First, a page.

Contrast is a simple card game based around describing pictures using simple descriptors, and guessing what other people are going to think. The basic gameplay of Contrast involves describing a common picture drawn randomly from the deck using the description cards from your hand. Each description card contains a pair of opposite descriptions (tall/small, heavy/light, big/thin, round/square, red/yellow, blue/green), and the task of the player is to select whichever of these traits best matches the picture. Once everyone has played their cards, they are revealed simultaneously. Points, in the form of cards off the top of the deck, are awarded to everyone who played the same description as the majority – ties award no points. Play continues until the deck is exhausted, at which point the player with the most cards wins.
There is a small snag, however, as each player has two of their cards face up in front of them. These cards can’t be selected, and other players are aware of this, allowing them to play around them. Whenever a card is played, it is then swapped for one of the cards on the table, changing the available options for the next turn.
• Designer: Julien Percot
• Publisher: Pink Monkey Games
• Number of Players: 2-6
• Playing Time: 15 minutes
Contrast has two major virtues, the first of which is simplicity. This is a quick game, lasting perhaps 10-20 minutes per round. It can be taught to inexperienced or young players in a few minutes, and after a hand or two, nobody will be confused about the rules. The second major virtue is the art style, which is colourful, clear and relaxing. Each card is pleasant to look at, which is a bonus considering the mechanics of the game.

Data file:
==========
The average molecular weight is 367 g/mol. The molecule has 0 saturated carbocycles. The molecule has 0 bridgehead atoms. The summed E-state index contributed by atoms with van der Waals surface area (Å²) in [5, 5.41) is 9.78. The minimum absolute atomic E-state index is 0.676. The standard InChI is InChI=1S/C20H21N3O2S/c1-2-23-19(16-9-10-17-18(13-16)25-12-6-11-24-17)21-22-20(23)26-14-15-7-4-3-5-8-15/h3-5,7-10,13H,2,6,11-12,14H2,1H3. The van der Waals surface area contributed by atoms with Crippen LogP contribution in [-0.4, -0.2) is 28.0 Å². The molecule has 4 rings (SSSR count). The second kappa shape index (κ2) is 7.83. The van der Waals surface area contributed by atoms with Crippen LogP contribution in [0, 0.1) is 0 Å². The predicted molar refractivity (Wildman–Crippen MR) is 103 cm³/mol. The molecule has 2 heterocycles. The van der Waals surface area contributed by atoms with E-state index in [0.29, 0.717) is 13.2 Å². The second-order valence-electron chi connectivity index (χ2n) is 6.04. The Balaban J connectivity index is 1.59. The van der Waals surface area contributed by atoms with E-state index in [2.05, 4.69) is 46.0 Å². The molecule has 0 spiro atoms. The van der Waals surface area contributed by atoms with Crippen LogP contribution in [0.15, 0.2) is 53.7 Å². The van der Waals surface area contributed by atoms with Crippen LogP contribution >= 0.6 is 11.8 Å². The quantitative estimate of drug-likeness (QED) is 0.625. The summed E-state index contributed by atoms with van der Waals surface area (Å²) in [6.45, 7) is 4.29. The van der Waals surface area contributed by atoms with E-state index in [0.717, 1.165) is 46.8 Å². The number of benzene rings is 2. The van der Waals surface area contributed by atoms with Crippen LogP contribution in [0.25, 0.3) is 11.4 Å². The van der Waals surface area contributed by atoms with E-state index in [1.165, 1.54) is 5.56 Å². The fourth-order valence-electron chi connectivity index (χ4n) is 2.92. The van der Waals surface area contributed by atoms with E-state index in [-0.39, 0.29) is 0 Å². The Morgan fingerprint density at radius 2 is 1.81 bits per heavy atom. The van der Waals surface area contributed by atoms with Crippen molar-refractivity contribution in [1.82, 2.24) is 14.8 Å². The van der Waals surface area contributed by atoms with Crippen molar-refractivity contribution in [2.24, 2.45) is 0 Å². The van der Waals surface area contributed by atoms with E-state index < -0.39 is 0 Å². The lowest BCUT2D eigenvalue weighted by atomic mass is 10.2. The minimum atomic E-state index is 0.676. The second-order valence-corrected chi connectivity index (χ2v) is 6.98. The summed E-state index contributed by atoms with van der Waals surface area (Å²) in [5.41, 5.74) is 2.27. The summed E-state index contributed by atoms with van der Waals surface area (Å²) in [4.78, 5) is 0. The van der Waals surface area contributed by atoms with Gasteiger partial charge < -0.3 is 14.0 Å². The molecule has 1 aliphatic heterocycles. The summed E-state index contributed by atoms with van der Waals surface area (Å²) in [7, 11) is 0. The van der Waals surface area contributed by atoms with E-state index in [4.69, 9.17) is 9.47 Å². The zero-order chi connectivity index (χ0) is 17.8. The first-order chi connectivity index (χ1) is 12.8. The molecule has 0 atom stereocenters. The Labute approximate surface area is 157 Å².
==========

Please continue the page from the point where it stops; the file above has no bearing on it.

Contrast clearly draws inspiration from Dixit. It shares a similar surreal art style rendered in pastel colours. It also shares the mechanical idea of describing a picture, with points being awarded for how your own guess fits into the overall descriptive consensus. But where Dixit is clever, Contrast is basic. Simple design is a virtue, but simplicity also leaves very little room to hide flaws.
The most basic problem with Contrast is that the primary activity is not itself very interesting. Picking a description is quick, easy to do, and not challenging. Whereas in Dixit, you are rewarded for successfully negotiating the path between too obvious and too subtle, in Contrast, you are rewarded only for being a part of the consensus. This pushes play towards finding the most obvious answer, a rather less demanding, and less interesting, activity.
Occasionally during play, two or three players can become “synchronized,” with the same face-up cards on the table (and thus, in their hands). Since they face the same constraints, they are more likely to play the same cards in future rounds. They thus remain in the majority, winning more points, discarding the same cards from their hands, and perpetuating the synchronization. Players not part of this “lock” have no way to win points until the synchronized majority fail to coordinate. While this may only happen occasionally, it is frustrating, especially given how few strategic options players have.
Ironically, there is no contrast to the gameplay, which becomes same-y and rote. During my playtesting groups, rounds began to move quickly after a few hands. The level of strategic thinking and emotional investment dipped lower the longer the game went on, suggesting there wasn’t enough here to keep players engaged. This is especially unfortunate given the game’s lovely art; the gameplay ends up moving fast enough that less attention is paid to the cards. Only the most obvious characteristics of the cards get noticed because the mechanics focus your attention there. It feels like there is a missed opportunity here for more emergent strategy and depth.
Overall, this might be a good game to pick up if you’re looking to teach basic concepts to young children, or for a lightweight casual game for visually-oriented people who don’t much like strategy. But for most, I can’t say I recommend Contrast. If you want a game that shares most of its virtues, but with stronger execution, Dixit is still the best choice.